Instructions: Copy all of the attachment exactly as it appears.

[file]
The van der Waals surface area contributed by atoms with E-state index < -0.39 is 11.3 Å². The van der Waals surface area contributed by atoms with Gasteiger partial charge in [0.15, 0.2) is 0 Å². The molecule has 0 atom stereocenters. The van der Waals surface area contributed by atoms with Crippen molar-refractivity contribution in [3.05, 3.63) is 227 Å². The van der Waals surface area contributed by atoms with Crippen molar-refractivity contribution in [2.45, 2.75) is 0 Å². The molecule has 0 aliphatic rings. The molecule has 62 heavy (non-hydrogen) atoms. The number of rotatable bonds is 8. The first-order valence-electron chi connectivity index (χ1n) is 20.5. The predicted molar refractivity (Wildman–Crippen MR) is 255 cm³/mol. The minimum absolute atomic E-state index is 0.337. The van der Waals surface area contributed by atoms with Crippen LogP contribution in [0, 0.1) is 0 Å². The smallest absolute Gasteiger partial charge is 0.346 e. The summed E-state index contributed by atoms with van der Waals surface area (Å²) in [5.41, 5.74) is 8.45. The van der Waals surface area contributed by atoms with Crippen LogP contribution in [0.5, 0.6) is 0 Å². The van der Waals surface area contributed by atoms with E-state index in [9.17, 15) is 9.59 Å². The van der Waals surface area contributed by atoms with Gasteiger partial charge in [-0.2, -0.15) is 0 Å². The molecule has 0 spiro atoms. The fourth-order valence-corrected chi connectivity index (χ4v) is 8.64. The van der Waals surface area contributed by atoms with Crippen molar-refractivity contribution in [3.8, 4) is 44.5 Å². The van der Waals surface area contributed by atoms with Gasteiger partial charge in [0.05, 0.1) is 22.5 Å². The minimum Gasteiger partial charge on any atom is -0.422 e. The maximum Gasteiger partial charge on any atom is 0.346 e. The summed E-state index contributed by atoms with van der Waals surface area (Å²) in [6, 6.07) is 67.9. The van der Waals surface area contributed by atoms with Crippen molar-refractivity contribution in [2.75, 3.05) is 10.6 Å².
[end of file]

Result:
The van der Waals surface area contributed by atoms with E-state index < -0.39 is 11.3 Å². The van der Waals surface area contributed by atoms with Gasteiger partial charge in [0.15, 0.2) is 0 Å². The molecule has 0 atom stereocenters. The van der Waals surface area contributed by atoms with Crippen molar-refractivity contribution in [3.05, 3.63) is 227 Å². The van der Waals surface area contributed by atoms with Crippen molar-refractivity contribution in [2.45, 2.75) is 0 Å². The molecule has 0 aliphatic rings. The molecule has 62 heavy (non-hydrogen) atoms. The number of rotatable bonds is 8. The first-order valence-electron chi connectivity index (χ1n) is 20.5. The predicted molar refractivity (Wildman–Crippen MR) is 255 cm³/mol. The minimum absolute atomic E-state index is 0.337. The van der Waals surface area contributed by atoms with Crippen LogP contribution in [0, 0.1) is 0 Å². The smallest absolute Gasteiger partial charge is 0.346 e. The summed E-state index contributed by atoms with van der Waals surface area (Å²) in [5.41, 5.74) is 8.45. The van der Waals surface area contributed by atoms with Crippen LogP contribution in [0.5, 0.6) is 0 Å². The van der Waals surface area contributed by atoms with E-state index in [9.17, 15) is 9.59 Å². The van der Waals surface area contributed by atoms with Gasteiger partial charge in [-0.2, -0.15) is 0 Å². The molecule has 0 spiro atoms. The fourth-order valence-corrected chi connectivity index (χ4v) is 8.64. The van der Waals surface area contributed by atoms with Crippen molar-refractivity contribution in [3.8, 4) is 44.5 Å². The van der Waals surface area contributed by atoms with Gasteiger partial charge in [0.05, 0.1) is 22.5 Å². The minimum Gasteiger partial charge on any atom is -0.422 e. The maximum Gasteiger partial charge on any atom is 0.346 e. The summed E-state index contributed by atoms with van der Waals surface area (Å²) in [6, 6.07) is 67.9. The van der Waals surface area contributed by atoms with Crippen molar-refractivity contribution in [2.75, 3.05) is 10.6 Å².